Dr. Karen Langone has been named a Distinguished Fellow of the National Academy of Practitioners (NAP). She is a graduate of the New York College of Podiatric Medicine and completed her post-graduate training there as well. She is Board Certified by the American Board of Podiatric Medicine and is a Fellow of the Board. NAP is a non-profit organization founded in 1981 to advise governmental bodies on our healthcare system.
Dr. Langone is also a Diplomate of the American Board of Podiatric Orthopedics and Primary Podiatric Medicine and a Fellow of the American Academy of Podiatric Sports Medicine, and Past President of the Academy. She is the Lead Clinical Director for the New York State Fit Feet Program of Special Olympics International. She currently serves as Treasurer on the AAWP Board.
The seventh podiatric medical mission to Chinandega, Nicaragua – a joint effort of Athens Podiatry Group, 20/20 Imaging Company, and Rotary International District 6400 – was recently completed. More than 100 patients without access to advanced medical care were evaluated, and 29 surgeries were performed.
The medical mission was organized by Dr. Vicki Anton Athens and Dr. James Hill of Athens Podiatry Group, a medical practice that has been serving Michigan residents for more than 25 years. The surgeries included procedures for club foot, amputations, and ankle fractures. Athens Podiatry Group was joined in this mission by Rotary International District 6400 of Michigan, which initiated the program.
High Shoe Heights Increase Strain and Injuries
With this season's high heeled shoes taller than ever, women need to use extra care in selecting and wearing these fashionable dress shoes. The three-or four-inch heights, combined with the thin "stiletto" heel styles currently in vogue can lead to a variety of foot and ankle problems, according to specialists in the field.
"With higher shoes, your feet tend to slip forward," says Dr. Marlene Reid, a Fellow of the American College of Foot and Ankle Surgeons. This may amplify discomfort, especially if the shoes don't fit properly in the first place. She suggests women look for shoes with padding in the forefoot area, cushioning the toes and ball of the foot. And be sure there is sufficient shoe width to maintain comfort.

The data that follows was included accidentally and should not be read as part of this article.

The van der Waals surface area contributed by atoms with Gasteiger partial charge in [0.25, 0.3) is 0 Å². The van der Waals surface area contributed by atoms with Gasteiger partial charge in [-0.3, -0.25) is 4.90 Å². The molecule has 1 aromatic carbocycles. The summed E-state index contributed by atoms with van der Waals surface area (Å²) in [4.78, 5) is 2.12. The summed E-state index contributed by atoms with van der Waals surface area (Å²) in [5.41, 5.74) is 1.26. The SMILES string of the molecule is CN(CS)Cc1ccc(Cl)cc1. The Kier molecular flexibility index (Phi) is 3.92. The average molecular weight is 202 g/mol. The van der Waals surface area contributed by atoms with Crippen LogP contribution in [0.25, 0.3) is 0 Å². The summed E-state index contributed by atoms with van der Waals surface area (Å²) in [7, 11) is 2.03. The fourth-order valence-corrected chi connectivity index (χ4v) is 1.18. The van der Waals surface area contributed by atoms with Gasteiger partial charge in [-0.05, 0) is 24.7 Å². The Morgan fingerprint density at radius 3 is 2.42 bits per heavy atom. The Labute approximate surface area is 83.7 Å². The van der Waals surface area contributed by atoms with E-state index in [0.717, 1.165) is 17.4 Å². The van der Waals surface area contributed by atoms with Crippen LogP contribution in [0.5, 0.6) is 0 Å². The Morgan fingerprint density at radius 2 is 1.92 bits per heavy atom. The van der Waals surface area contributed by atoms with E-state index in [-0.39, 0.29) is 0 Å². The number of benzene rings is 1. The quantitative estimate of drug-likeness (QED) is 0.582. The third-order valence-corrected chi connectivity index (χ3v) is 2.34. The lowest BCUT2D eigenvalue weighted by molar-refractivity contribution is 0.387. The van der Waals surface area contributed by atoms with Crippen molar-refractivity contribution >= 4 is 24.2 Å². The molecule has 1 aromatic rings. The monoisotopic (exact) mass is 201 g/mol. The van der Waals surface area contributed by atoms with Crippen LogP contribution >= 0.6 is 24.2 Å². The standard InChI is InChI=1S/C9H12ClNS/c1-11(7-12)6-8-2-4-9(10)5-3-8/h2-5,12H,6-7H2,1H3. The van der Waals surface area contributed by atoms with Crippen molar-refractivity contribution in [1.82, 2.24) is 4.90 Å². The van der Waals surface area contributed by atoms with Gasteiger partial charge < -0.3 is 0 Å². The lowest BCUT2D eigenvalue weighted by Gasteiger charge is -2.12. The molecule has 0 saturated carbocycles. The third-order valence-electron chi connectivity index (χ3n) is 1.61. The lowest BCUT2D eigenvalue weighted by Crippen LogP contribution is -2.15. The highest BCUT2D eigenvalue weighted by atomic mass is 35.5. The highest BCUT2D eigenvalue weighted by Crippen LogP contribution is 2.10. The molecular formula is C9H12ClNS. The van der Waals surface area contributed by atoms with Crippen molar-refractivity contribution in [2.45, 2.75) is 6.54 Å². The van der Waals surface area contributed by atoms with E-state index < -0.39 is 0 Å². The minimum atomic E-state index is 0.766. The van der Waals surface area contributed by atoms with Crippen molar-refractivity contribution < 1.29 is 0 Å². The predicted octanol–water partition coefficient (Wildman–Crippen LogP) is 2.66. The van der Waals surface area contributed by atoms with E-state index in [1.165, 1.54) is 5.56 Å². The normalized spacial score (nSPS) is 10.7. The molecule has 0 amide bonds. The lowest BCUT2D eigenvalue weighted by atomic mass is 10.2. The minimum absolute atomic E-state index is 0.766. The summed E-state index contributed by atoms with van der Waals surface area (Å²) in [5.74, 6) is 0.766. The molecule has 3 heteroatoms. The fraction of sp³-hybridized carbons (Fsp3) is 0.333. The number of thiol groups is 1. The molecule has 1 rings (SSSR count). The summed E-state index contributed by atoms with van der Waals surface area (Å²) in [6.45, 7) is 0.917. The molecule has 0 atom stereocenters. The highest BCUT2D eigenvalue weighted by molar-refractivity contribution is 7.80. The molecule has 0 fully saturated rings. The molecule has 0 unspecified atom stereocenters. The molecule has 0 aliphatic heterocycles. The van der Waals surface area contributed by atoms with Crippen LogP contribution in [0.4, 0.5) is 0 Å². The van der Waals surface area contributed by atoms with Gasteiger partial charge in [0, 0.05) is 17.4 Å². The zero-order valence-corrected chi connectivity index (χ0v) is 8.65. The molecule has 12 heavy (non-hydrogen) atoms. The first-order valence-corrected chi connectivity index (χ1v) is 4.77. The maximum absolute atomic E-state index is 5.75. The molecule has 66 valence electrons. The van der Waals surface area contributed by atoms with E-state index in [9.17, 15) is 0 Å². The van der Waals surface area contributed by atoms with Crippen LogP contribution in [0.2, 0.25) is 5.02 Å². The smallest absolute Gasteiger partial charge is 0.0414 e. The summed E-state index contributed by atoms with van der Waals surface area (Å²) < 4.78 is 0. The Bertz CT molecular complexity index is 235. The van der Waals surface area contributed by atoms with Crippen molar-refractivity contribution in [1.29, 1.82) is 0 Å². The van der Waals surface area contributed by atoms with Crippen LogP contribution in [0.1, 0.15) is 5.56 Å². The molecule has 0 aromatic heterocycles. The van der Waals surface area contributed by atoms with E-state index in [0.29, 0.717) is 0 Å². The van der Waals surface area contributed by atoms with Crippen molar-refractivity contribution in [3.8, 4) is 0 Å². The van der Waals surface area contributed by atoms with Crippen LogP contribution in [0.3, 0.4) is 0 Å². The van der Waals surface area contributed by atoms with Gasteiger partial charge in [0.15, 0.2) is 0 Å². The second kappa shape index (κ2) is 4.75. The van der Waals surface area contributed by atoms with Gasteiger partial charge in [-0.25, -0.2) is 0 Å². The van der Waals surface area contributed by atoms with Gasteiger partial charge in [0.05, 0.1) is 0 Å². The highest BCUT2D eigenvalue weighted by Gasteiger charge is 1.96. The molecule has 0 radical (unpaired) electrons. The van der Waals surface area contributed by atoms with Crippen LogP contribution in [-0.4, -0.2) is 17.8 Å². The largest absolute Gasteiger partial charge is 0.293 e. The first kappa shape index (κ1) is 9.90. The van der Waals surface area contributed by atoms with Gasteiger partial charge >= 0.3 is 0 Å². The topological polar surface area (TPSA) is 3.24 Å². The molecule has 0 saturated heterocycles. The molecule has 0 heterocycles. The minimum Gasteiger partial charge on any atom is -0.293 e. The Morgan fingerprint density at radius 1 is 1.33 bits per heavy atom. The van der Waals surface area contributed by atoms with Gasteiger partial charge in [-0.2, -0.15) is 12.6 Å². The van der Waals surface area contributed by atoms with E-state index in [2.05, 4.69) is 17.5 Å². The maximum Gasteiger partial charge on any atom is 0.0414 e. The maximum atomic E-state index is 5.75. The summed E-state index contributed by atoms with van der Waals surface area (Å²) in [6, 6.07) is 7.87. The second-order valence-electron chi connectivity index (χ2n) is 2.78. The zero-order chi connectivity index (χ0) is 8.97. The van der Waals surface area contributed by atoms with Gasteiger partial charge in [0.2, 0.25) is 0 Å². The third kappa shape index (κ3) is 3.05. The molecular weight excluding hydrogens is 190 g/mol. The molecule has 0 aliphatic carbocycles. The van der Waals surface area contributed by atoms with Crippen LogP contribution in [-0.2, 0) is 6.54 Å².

"A stable heel is also important to the well-being of the foot and ankle," she says. Stability is maintained when the heel of your foot is firmly enclosed by the shoe, with the stiffest support being the best." Dr. Reid stresses that women should walk in the high heel shoes before they make a purchase. And walk on bare floors, not just the carpeted floor in the shoe display area of the store.
Common high heel-related injuries treated by Dr. Reid, a board-certified foot and ankle specialist, include sesamoiditis (inflammation and swelling), neuromas (nerve damage), metatarsalgia (pain in the ball of the foot). Less frequent but all too common high heel-related injuries include ankle sprains and even bone fractures of the foot.
Such common maladies as bunions or hammertoes are accelerated by ill-fitting or excessively high heels, says Dr. Reid. "Walking in these shoes will change your gait pattern, which can affect your legs and back. Poor shock absorption of the shoes can also contribute to back pain." Such longer term conditions as arthritis in the toe and ankle joints can be exacerbated by excessive wearing of high heels.
Fashion editors point to high heels as enhancing the appearance of your legs as your calf muscles contract and adjust to the angle of high heel shoes. Dr. Reid suggests women do some basic leg stretching exercises after wearing heels to avoid excessive tightening of these calf muscles and the Achilles tendon. Wearing high heels on a regular basis over the years can cause these muscles and tendons to permanently contract, making walking in flat shoes or even bare feet more difficult.
Dr. Reid's high heel shopping tips include:
"You might be able to withstand four-inch heels for an hour or two," she says, "but would you want to wear those shoes all day and all night?"